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digitalmars.D - Compilation strategy

reply Russel Winder <russel winder.org.uk> writes:
A quick straw poll.  Do people prefer to have all sources compiled in a
single compiler call, or (more like C++) separate compilation of each
object followed by a link call.=20

Thanks.

--=20
Russel.
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Dr Russel Winder      t: +44 20 7585 2200   voip: sip:russel.winder ekiga.n=
et
41 Buckmaster Road    m: +44 7770 465 077   xmpp: russel winder.org.uk
London SW11 1EN, UK   w: www.russel.org.uk  skype: russel_winder
Dec 15 2012
next sibling parent "Adam D. Ruppe" <destructionator gmail.com> writes:
On Saturday, 15 December 2012 at 16:55:39 UTC, Russel Winder 
wrote:
 Do people prefer to have all sources compiled in a
 single compiler call

I prefer the single call.
Dec 15 2012
prev sibling next sibling parent reply Andrei Alexandrescu <SeeWebsiteForEmail erdani.org> writes:
On 12/15/12 11:55 AM, Russel Winder wrote:
 A quick straw poll.  Do people prefer to have all sources compiled in a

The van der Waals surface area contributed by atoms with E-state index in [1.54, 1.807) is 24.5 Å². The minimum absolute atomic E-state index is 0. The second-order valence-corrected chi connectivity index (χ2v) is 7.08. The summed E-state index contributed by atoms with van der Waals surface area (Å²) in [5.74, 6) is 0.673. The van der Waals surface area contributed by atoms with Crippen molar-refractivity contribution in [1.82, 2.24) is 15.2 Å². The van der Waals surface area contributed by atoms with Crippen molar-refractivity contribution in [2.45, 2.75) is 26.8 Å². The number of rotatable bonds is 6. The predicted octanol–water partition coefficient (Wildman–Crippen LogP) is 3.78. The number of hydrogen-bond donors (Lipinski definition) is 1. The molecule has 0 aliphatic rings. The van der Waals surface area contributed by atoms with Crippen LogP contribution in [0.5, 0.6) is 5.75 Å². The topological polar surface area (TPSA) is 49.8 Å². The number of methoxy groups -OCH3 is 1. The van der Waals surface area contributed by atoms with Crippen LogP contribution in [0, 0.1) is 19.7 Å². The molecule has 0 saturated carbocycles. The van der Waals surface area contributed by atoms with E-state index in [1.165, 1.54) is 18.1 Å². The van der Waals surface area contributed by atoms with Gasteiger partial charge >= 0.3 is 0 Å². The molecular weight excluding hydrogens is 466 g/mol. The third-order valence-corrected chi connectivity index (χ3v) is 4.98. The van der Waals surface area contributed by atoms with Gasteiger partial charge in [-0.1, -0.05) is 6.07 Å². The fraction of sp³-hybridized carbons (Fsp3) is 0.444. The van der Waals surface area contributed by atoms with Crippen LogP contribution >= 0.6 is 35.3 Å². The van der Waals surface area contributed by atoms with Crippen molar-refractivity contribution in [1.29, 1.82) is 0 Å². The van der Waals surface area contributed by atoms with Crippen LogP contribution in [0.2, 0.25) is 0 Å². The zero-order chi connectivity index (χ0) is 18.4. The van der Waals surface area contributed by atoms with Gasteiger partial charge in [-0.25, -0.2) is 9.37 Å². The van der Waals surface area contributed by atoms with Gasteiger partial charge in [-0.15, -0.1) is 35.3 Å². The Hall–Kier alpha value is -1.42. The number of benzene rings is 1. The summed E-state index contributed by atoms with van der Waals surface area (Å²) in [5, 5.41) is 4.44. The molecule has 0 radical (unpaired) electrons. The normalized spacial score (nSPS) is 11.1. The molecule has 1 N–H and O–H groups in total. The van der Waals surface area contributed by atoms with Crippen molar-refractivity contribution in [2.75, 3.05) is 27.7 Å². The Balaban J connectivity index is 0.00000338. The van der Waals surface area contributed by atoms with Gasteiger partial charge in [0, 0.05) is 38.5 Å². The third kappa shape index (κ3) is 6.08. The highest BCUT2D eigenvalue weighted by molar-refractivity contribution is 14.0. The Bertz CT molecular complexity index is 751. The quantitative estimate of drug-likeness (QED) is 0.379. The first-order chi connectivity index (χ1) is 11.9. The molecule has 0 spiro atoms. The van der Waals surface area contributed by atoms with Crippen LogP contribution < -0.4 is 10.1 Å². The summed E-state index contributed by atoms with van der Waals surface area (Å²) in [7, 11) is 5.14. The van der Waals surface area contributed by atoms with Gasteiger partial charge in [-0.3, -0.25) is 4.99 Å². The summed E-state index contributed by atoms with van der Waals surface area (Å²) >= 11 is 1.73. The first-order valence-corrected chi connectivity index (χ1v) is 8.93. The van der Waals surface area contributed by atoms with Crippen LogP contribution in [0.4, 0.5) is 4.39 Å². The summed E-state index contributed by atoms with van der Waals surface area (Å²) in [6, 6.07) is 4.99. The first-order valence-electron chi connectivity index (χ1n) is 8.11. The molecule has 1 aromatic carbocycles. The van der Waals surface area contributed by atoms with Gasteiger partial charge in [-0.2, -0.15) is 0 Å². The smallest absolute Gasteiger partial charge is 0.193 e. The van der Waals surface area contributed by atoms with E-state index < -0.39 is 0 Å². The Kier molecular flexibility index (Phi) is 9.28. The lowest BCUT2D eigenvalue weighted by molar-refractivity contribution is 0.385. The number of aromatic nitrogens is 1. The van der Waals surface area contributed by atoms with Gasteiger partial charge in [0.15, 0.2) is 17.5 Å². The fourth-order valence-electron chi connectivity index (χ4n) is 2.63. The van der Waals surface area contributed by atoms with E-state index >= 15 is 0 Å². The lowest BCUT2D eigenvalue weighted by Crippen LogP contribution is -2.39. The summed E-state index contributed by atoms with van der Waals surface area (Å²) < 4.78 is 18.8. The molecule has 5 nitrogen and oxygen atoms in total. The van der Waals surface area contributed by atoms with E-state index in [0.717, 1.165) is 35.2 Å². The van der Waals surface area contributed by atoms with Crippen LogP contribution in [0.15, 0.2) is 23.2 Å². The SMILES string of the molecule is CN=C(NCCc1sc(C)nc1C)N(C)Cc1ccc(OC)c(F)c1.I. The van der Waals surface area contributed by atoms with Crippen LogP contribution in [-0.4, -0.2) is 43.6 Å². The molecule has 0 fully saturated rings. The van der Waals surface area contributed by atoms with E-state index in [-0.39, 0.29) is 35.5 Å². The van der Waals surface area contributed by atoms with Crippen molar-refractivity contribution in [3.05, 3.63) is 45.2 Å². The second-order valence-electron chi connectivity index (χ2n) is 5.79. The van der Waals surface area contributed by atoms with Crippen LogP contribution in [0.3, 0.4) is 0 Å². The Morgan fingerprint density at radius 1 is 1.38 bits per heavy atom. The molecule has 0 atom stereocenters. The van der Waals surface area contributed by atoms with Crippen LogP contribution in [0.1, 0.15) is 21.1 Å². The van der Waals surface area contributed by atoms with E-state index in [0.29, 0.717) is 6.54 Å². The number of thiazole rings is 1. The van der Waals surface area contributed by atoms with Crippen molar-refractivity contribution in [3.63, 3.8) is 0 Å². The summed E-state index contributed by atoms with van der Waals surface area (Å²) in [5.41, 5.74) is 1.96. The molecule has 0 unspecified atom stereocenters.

single compiler call, or (more like C++) separate compilation of each
 object followed by a link call.

In phobos we use a single call for building the library. Then (at least on Posix) we use multiple calls for running unittests. Andrei
Dec 15 2012
parent "David Nadlinger" <see klickverbot.at> writes:
On Saturday, 15 December 2012 at 17:02:08 UTC, Andrei 
Alexandrescu wrote:
 In phobos we use a single call for building the library. Then 
 (at least on Posix) we use multiple calls for running unittests.

This highlights the problem with giving a single answer to the question: Building a large project in one call is often impractical. It only works for Phobos library builds because many templates don't even get instantiated. David
Dec 15 2012
prev sibling next sibling parent reply "Peter Alexander" <peter.alexander.au gmail.com> writes:
On Saturday, 15 December 2012 at 16:55:39 UTC, Russel Winder 
wrote:
 A quick straw poll.  Do people prefer to have all sources 
 compiled in a